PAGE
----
Schools push for more state funding
Rochester superintendent says per-pupil amount is a 'political figure'
By Edie Grossfield
Rather than bicker among themselves over disparities in state funding between districts, southeastern Minnesota educators are focused on the bottom line: the state's basic formula for funding education.
The general revenue funding formula, in place since the 1970s, is criticized for being outdated, vague and inadequate for today's schools.
The base amount of $4,601 per pupil unit has stayed the same since 2002, even though the cost of operating schools continues to increase, said Mike Pieper, Rochester public schools' business services director.
Rochester schools Superintendent Jerry Williams called the base amount unfair.
"That $4,601 is a political figure. What is it based on?" he asked. "It's a number that's thrown out there. …; I think the next issue is to look at the unique needs that districts have."
For example, Williams said, Rochester has more facility and grounds upkeep than many other districts in the state and, therefore, needs more aid.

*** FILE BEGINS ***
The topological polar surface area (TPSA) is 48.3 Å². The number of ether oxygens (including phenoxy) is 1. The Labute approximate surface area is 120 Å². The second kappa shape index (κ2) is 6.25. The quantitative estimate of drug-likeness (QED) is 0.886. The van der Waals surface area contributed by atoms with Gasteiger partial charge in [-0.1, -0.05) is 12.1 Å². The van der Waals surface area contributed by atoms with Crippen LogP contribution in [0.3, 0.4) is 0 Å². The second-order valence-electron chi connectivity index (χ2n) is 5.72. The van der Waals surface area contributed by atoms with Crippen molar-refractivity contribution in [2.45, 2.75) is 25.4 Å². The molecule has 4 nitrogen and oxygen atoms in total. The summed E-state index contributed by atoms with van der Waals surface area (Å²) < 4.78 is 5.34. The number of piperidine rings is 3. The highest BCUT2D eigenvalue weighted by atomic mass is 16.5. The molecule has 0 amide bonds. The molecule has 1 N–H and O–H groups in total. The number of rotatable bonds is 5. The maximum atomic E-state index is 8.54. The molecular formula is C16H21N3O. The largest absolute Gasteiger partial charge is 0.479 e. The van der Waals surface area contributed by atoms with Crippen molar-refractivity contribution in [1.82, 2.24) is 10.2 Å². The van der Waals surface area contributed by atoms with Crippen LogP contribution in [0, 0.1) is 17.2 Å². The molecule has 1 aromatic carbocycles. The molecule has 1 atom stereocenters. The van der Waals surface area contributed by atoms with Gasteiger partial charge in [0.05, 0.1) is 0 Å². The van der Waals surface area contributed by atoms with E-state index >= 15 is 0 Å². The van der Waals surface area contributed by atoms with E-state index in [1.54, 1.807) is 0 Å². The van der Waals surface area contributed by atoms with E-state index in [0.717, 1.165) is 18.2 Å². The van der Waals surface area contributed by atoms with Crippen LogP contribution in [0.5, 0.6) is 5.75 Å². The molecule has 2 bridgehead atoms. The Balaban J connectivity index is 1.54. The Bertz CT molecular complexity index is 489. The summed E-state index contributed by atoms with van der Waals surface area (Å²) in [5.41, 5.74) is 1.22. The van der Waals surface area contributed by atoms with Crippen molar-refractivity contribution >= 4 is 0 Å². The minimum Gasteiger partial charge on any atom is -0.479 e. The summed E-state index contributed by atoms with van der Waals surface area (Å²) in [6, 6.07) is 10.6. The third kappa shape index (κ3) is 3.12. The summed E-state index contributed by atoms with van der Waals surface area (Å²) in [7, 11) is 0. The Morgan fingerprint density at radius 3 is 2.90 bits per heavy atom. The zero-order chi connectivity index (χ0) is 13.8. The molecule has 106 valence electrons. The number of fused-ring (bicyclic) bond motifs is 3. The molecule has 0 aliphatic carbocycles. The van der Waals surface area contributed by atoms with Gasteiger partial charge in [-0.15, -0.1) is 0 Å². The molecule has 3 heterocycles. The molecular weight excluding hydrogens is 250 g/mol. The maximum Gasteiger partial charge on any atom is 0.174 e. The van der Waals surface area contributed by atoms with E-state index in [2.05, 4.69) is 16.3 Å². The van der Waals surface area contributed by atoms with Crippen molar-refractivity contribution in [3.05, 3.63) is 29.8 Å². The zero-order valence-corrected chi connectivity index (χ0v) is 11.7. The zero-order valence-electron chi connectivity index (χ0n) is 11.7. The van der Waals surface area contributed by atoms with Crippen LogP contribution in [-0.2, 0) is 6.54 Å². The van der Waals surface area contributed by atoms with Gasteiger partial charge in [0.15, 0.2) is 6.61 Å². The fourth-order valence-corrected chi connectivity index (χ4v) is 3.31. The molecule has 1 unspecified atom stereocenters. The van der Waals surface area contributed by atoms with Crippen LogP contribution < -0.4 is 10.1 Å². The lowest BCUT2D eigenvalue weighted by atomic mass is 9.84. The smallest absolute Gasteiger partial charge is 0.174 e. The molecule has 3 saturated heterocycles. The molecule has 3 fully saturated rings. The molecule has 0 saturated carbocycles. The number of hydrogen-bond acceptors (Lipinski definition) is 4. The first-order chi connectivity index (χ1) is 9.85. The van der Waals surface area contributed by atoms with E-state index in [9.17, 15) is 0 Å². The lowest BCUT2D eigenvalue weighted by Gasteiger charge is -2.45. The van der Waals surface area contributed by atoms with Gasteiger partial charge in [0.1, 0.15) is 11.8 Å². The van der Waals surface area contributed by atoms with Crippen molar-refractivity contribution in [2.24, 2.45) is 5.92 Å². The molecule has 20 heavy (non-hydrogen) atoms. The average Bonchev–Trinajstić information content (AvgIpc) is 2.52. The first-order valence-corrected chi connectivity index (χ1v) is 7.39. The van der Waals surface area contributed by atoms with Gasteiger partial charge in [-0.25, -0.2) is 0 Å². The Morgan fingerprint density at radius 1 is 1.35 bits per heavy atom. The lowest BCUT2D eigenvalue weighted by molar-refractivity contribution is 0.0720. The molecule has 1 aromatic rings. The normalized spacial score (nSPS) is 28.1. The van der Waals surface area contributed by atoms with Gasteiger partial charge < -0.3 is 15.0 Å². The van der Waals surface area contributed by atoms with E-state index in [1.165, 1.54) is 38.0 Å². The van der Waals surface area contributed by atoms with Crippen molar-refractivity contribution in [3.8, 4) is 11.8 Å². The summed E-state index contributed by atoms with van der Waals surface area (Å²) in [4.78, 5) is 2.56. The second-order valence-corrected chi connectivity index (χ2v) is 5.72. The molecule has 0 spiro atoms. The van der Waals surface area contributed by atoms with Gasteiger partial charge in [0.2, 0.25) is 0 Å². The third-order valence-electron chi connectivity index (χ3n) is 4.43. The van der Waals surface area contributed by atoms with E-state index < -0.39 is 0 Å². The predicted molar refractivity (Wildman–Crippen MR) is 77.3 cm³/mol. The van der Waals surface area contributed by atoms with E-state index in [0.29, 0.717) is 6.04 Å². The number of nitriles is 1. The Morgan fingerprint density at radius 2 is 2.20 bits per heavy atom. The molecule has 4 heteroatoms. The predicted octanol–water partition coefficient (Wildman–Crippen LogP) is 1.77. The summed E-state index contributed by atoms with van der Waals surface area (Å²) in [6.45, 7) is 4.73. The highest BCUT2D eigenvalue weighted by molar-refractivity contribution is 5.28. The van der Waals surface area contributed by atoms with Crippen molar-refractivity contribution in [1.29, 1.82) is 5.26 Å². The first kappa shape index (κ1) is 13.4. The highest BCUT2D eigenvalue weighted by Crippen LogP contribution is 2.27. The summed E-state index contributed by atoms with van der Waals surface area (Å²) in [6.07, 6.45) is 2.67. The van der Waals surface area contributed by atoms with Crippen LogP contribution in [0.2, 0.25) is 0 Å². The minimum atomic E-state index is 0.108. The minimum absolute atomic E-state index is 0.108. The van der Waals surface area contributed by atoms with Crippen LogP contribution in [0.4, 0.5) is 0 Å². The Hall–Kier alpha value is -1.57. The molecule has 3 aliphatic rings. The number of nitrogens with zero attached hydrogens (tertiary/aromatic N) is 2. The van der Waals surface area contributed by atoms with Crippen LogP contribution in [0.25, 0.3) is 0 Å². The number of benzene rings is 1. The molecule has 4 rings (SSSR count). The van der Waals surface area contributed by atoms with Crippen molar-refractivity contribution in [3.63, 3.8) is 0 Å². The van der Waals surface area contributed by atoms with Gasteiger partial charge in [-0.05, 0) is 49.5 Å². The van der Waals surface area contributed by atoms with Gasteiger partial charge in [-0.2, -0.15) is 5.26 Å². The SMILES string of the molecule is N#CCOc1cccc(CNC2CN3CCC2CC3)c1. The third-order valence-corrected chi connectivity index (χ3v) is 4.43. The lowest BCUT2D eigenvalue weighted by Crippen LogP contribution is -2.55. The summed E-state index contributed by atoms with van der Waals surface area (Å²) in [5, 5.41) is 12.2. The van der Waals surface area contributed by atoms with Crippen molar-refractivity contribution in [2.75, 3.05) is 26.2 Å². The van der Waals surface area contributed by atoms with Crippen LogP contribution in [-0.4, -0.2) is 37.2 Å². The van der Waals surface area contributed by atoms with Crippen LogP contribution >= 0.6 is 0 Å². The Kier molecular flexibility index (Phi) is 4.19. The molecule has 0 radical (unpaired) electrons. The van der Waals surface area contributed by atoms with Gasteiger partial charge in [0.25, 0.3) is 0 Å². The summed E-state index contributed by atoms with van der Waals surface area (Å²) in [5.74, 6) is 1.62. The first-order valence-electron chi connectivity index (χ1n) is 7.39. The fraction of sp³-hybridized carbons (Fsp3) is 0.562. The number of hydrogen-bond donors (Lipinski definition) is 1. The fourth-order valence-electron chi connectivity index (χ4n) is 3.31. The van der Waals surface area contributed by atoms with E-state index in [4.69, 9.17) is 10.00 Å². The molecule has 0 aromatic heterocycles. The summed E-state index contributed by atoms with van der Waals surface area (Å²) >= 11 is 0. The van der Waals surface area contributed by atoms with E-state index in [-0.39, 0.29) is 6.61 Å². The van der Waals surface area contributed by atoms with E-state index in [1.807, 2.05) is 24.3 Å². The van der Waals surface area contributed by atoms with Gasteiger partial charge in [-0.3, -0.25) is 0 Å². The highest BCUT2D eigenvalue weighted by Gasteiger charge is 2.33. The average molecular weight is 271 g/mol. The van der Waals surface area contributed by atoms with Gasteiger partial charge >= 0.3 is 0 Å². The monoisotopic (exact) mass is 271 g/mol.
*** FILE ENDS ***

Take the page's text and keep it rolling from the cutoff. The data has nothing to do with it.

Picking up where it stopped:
"Yes, we get more students, but we have to fund a large grounds crew, a large business office, a large human resources office, and we have a lot of different bus routes," he said.
Labor makes up the bulk of the district's operating costs, but the state hasn't kept up. Using U.S. Department of Labor information to calculate a cost-of-labor increase, Pieper estimated the Rochester district has lost $17.6 million in revenues since 2003. That loss is based on continued flat funding from the state. He estimated a loss of $8.8 million for the 2005-06 school year.
"The whole thing needs to be redone," Rep. Gene Pelowski (DFL-Winona) said about the general revenue funding formula. "There's a definite flaw in it, which was exacerbated by (former governor) Jesse Ventura."
The formula should have been overhauled when the Legislature made the decision to take over education funding, Pelowski said.
At $5,489 per pupil unit, Lanesboro public schools gets the largest general revenue allotment in southeastern Minnesota. However, with just 409 pupil units, that funding amounts to just $2.2 million, compared to Kasson-Mantorville's 2,215 pupil units and $10.8 million in funding. Lanesboro receives significant compensatory and transportation aid, but also additional money to help with upkeep of aging school facilities and equipment.
Lanesboro schools Superintendent Rick Lamon said his district is doing OK with its current funding, although the district had to cut one and a half full-time teaching positions for the current school year. For rural districts such as Lanesboro, decreasing enrollment is the main funding issue, but the state's basic general revenue amount will need to change, he said.
"Our costs have risen; anybody can see that. Insurance costs are more, heating and salaries -- everything goes up. So, at some point, something has to be done," Lamon said.